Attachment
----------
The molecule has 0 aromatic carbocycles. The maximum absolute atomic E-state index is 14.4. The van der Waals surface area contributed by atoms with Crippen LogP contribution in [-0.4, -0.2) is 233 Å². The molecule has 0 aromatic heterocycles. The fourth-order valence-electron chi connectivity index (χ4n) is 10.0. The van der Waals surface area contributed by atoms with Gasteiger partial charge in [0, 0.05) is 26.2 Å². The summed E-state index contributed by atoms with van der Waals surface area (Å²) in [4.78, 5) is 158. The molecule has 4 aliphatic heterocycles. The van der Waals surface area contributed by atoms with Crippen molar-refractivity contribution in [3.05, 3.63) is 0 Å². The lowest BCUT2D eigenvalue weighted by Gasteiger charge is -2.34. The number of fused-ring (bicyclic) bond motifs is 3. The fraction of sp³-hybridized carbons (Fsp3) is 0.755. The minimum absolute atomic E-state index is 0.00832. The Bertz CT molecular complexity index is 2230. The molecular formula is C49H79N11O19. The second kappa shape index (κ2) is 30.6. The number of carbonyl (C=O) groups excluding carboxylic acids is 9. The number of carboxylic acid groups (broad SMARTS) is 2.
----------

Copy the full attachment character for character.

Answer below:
The molecule has 0 aromatic carbocycles. The maximum absolute atomic E-state index is 14.4. The van der Waals surface area contributed by atoms with Crippen LogP contribution in [-0.4, -0.2) is 233 Å². The molecule has 0 aromatic heterocycles. The fourth-order valence-electron chi connectivity index (χ4n) is 10.0. The van der Waals surface area contributed by atoms with Gasteiger partial charge in [0, 0.05) is 26.2 Å². The summed E-state index contributed by atoms with van der Waals surface area (Å²) in [4.78, 5) is 158. The molecule has 4 aliphatic heterocycles. The van der Waals surface area contributed by atoms with Crippen molar-refractivity contribution in [3.05, 3.63) is 0 Å². The lowest BCUT2D eigenvalue weighted by Gasteiger charge is -2.34. The number of fused-ring (bicyclic) bond motifs is 3. The fraction of sp³-hybridized carbons (Fsp3) is 0.755. The minimum absolute atomic E-state index is 0.00832. The Bertz CT molecular complexity index is 2230. The molecular formula is C49H79N11O19. The second kappa shape index (κ2) is 30.6. The number of carbonyl (C=O) groups excluding carboxylic acids is 9. The number of carboxylic acid groups (broad SMARTS) is 2.